31. 31.
    Chen C, Tang Y, Ye YS, Xue Z, Xue Y, Xie X, Mai Y-W (2014) High-performance epoxy/silica coated silver nanowire composites as underfill material for electronic packaging. Compos Sci Technol 105:80–85CrossRefGoogle Scholar
  32. 32.
    Kwok SW, Morin SA, Mosadegh B, So J-H, Shepherd RF, Martinez RV, Smith B, Simeone FC, Stokes AA, Whitesides GM (2014) Magnetic assembly of soft robots with hard components. Adv Funct Mater 24:2180–2187CrossRefGoogle Scholar
  33. 33.
    Uddin MF, Sun CT (2010) Improved dispersion and mechanical properties of hybrid nanocomposites. Compos Sci Technol 70:223–230CrossRefGoogle Scholar
  34. 34.
    Hartikainen J, Hine P, Szabó JS, Lindner M, Harmia T, Duckett RA, Friedrich K (2005) Polypropylene hybrid composites reinforced with long glass fibres and particulate filler. Compos Sci Technol 65:257–267CrossRefGoogle Scholar
  35. 35.
    Hou Y, Wen Z, Cui S, Ci S, Mao S, Chen J (2015) An advanced nitrogen-doped graphene/cobalt-embedded porous carbon polyhedron hybrid for efficient catalysis of oxygen reduction and water splitting. Adv Funct Mater 25:872–882CrossRefGoogle Scholar
  36. 36.
    Diaz U, Brunel D, Corma A (2013) Catalysis using multifunctional organosiliceous hybrid materials. Chem Soc Rev 42:4083–4097CrossRefGoogle Scholar
  37. 37.
    Travlou NA, Singh K, Rodriguez-Castellon E, Bandosz TJ (2015) Cu-BTC MOFgraphene-based hybrid materials as low concentration ammonia sensors. J Mater Chem A 3:11417–11429CrossRefGoogle Scholar
  38. 38.
    Gu H, Lou H, Tian J, Liu S, Tang Y (2016) Reproducible magnetic carbon nanocomposites derived from polystyrene with superior tetrabromobisphenol A adsorption performance. J Mater Chem A 4:10174–10185CrossRefGoogle Scholar
  39. 39.
    Zhu J, Chen M, Qu H, Luo Z, Wu S, Colorado HA, Wei S, Guo Z (2013) Magnetic field induced capacitance enhancement in graphene and magnetic graphene nanocomposites. Energy Environ Sci 6:194–204CrossRefGoogle Scholar
  40. 40.
    Pakulska MM, Vulic K, Tam RY, Shoichet MS (2015) Hybrid crosslinked methylcellulose hydrogel: a predictable and tunable platform for local drug delivery. Adv Mater 27:5002–5008CrossRefGoogle Scholar
  41. 41.
    Li GL, Zheng Z, Möhwald H, Shchukin DG (2013) Silica/polymer double-walled hybrid nanotubes: synthesis and application as stimuli-responsive nanocontainers in self-healing coatings. ACS Nano 7:2470–2478CrossRefGoogle Scholar
  42. 42.
    Liu T, Yu K, Gao L, Chen H, Wang N, Hao L, Li T, He H, Guo Z (2017) A graphene quantum dot decorated SrRuO3 mesoporous film as an efficient counter electrode for high-performance dye-sensitized solar cells. J Mater Chem A 5:17848–17855CrossRefGoogle Scholar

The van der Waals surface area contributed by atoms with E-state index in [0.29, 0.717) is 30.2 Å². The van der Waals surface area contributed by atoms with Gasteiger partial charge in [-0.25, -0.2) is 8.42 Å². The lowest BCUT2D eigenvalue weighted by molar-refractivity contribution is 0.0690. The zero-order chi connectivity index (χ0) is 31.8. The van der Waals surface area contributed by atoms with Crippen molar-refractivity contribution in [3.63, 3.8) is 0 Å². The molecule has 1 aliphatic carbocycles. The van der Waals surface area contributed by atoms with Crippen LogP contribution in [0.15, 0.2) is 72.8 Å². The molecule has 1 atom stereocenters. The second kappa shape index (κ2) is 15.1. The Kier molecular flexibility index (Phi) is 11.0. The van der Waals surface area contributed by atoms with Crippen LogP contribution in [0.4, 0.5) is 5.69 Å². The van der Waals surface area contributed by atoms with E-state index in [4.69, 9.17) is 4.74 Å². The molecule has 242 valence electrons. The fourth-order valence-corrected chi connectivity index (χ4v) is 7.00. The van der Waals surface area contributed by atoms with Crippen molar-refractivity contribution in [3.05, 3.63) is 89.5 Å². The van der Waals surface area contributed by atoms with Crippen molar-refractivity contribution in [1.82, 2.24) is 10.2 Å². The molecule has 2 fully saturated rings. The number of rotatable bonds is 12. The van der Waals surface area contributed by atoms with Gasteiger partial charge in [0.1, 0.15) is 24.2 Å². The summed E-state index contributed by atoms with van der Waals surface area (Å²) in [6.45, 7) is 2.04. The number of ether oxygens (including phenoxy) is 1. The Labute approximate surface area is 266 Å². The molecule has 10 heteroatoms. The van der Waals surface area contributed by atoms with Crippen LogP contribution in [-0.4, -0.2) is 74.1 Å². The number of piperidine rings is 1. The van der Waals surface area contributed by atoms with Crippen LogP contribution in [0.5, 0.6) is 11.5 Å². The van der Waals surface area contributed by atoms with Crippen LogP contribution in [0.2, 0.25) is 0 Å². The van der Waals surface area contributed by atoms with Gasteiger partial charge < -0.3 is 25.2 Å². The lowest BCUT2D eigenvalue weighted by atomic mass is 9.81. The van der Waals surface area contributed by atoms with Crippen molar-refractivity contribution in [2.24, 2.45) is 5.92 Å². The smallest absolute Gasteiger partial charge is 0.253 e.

Copyright information

© Springer International Publishing AG, part of Springer Nature 2017

Authors and Affiliations

  • Hongbo Gu
    • 1
  • Chuntai Liu
    • 2
  • Jiahua Zhu
    • 3
  • Junwei Gu
    • 4
  • Evan K. Wujcik
    • 5
  • Lu Shao
    • 6
  • Ning Wang
    • 7
  • Huige Wei
    • 8
  • Roberto Scaffaro
    • 9
  • Jiaoxia Zhang
    • 10
    • 11
  • Zhanhu Guo
    • 10
    Email author
  1. 1.Shanghai Key Lab of Chemical Assessment and Sustainability, Department of ChemistryTongji UniversityShanghaiChina
  2. 2.National Engineering Research Center for Advanced Polymer Processing TechnologyZhengzhou UniversityZhengzhouChina
  3. 3.Intelligent Composites Laboratory, Department of Chemical and Biomolecular EngineeringThe University of AkronAkronUSA
  4. 4.Shaanxi Key Laboratory of Macromolecular Science and Technology, Department of Applied Chemistry, School of ScienceNorthwestern Polytechnical UniversityXi’ anChina
  5. 5.Materials Engineering and Nanosensor [MEAN] Laboratory, Department of Chemical and Biological EngineeringThe University of AlabamaTuscaloosaUSA
  6. 6.School of Chemistry and Chemical EngineeringHarbin Institute of TechnologyHarbinChina
  7. 7.State Key Laboratory of Marine Resource Utilization in South China Sea, College of Materials and Chemical EngineeringHainan UniversityHaikouChina
  8. 8.College of Chemical Engineering and Materials ScienceTianjin University of Science and TechnologyTianjinChina
  9. 9.Dipartimento di Ingegneria Civile, Ambientale, Aerospaziale, dei Materiali, UdR INSTM di PalermoUniversity of PalermoPalermoItaly
  10. 10.Integrated Composites Laboratory (ICL), Department of Chemical & Biomolecular EngineeringUniversity of TennesseeKnoxvilleUSA
  11. 11.National Demonstration Center for Experimental Materials Science and Engineering EducationJiangsu University of Science and TechnologyZhenjiangChina

Personalised recommendations